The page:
Cyber Intel

Ransomware Targeting K–12 Rose 92% in 2023, Malwarebytes Reports

New research from Malwarebytes ThreatDown analysts shows that 2023 was the "worst year on record" for education, with a 105% jump in known ransomware attacks targeting the sector and a 92% rise in ransomware targeting K–12 education specifically — with nearly half of those targeting U.S. school districts. 

According to an analysis of ransomware research by Marcelo Rivero at Malwarebytes, “known attacks” — those where the victim did not pay a ransom and the victims’ data was posted on the Dark Web — victimized education institutions 265 times in 2023, up from 129 the year before. 

This provides the best overall picture of ransomware activity, but the true number of attacks is far higher, according to Malwarebytes’ blog summarizing the education-specific research.

Last year, 36% of ransomware education attacks affected K–12 schools, the firm said, noting the high-profile example of the Minneapolis School District, which had over 300,000 files leaked and a $1 million ransom. A total of 98 K–12 districts had their data posted on leak sites by ransomware groups during 2023, according to Malwarebytes research.

In its 2024 ThreatDown State of Malware report, Malwarebytes researchers review the most prominent cybercrime tactics and offers recommendations for addressing each emerging threat.

Five ransomware “gangs” were credited with 81% of 2023’s education ransomware attacks: 

  • LockBit (60)

  • Vice Society/Rhysida (44)

  • CL0P (22)

  • Medusa (17)

  • Akira (15)

Key Findings: Trends in Education Ransomware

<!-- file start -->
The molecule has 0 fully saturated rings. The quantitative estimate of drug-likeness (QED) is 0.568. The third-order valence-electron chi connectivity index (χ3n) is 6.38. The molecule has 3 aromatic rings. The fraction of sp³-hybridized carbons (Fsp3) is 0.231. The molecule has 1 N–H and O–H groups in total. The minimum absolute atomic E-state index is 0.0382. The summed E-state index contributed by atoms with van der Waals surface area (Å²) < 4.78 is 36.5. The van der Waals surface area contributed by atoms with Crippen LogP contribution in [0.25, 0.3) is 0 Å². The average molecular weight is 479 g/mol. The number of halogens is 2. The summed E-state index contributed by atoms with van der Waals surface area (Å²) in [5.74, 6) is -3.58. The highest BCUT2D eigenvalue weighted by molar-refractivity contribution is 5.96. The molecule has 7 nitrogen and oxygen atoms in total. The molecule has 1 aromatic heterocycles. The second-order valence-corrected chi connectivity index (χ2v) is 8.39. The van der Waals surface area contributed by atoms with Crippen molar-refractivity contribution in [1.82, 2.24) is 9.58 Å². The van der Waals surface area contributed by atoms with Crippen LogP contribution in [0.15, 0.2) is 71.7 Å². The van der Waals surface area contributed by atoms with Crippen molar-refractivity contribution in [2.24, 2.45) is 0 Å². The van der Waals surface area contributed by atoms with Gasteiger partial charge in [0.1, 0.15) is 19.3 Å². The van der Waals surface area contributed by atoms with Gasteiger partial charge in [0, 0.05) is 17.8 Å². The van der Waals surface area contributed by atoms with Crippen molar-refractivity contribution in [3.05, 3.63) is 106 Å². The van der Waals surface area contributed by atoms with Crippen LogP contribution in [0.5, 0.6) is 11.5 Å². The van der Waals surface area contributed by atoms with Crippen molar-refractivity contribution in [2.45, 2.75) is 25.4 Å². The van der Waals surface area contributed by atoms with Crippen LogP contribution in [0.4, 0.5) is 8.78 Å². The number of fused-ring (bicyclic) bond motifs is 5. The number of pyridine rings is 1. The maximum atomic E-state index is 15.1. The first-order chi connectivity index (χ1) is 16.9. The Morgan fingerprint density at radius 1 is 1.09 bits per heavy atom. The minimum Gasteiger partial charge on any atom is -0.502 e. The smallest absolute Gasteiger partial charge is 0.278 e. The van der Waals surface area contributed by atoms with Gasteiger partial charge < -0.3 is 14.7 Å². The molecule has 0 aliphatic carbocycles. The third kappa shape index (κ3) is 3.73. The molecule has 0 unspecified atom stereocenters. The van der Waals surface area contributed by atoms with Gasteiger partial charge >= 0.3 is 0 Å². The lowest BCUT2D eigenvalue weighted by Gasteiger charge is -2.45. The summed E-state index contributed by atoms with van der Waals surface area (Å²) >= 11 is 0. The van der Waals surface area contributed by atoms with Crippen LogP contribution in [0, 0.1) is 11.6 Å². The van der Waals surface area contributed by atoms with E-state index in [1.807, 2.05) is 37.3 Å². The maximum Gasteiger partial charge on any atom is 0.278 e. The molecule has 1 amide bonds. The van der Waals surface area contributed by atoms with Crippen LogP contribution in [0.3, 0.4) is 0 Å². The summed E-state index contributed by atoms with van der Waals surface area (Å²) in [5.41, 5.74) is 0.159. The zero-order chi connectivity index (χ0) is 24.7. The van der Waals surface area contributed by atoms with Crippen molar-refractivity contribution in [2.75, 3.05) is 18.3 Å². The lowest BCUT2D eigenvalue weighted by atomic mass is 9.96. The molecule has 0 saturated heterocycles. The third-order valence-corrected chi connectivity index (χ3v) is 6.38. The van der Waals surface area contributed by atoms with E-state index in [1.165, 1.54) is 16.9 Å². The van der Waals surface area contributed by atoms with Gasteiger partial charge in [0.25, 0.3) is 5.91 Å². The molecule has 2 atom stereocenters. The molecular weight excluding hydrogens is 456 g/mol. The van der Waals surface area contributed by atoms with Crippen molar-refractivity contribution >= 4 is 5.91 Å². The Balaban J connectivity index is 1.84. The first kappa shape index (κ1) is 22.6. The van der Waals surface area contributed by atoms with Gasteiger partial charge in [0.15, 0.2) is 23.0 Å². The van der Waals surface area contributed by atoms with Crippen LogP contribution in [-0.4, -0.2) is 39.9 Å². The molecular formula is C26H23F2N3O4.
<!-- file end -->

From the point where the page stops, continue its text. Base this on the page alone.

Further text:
The ThreatDown report listed a number of trends, some new and some resurging in 2023: 

So-called “Big Game Ransomware” rose last year, with ransom demands rising significantly, according to the report. “Since its emergence in 2018, big game’ ransomware has been the most serious cyberthreat to organizations all around the world,” the report said. “Big game attacks extort vast ransoms from organizations by holding their data hostage — either with encryption, the threat of damaging data leaks, or both.” The average ransom payment soared to about $750,000, and researchers estimate total ransom payments in 2023 could exceed $1 billion globally.

Ransomware groups are targeting a higher volume of targets at the same time. “For example, the CL0P ransomware gang broke established norms with a series of short, automated campaigns, hitting hundreds of unsuspecting targets simultaneously with attacks based on zero-day exploits,” the report said.

Malicious advertising — or malvertising — also made a comeback in 2023, researchers said, with widespread campaigns impersonating brands such as Amazon, Zoom, and WebEx to “deliver both Windows and Mac malware through highly convincing ads and websites that trick users into downloading malware on their devices.”

Screenshots show a malicious ad for KeePass and side-by-side comparisons of KeePass' real website and the website the malicious ad takes visitors to.

Malwarebytes ThreatDown Labs found that the five most-impersonated brands were Amazon, Rufus, Weebly, NotePad++ and Trading View; Dropbox, Discord, 4sync, Gitlab and Google emerged as the top five most-abused hosts. 

The most frequently discovered malware: Aurora Stealer, Vidar, Redline Stealer, BatLoader, and IcedID.

Key Findings: OS-specific trends

  • Android banking trojans: Mawarebytes ThreatDown Labs detected Android banking trojans 88,500 times in 2023. In these attacks, Banking trojans are disguised as regular apps like QR code scanners, fitness trackers, or even copies of popular applications like Instagram to copy banking passwords and steal money directly from accounts.

  • Malware on Macs: Malware accounted for 11% of detections on Macs last year. Despite declining PC sales, demand for Macs has grown. Today Macs represent a 31% share of US desktop operating systems, while a quarter of businesses run Macs somewhere on their networks making Apple’s macOS an increasingly significant target for malicious actors.

  • Living Off the Land attacks: Abuse of Windows Management Instrumentation (WMI) was the top technique (27%) for Living Off the Land (LOTL) cyberattacks. In these attacks, criminals carry out malicious activities using legitimate IT administration tools like WMI or Powershell.

Read the full ThreatDown report at

About the Author

Kristal Kuykendall is editor, 1105 Media Education Group. She can be reached at [email protected].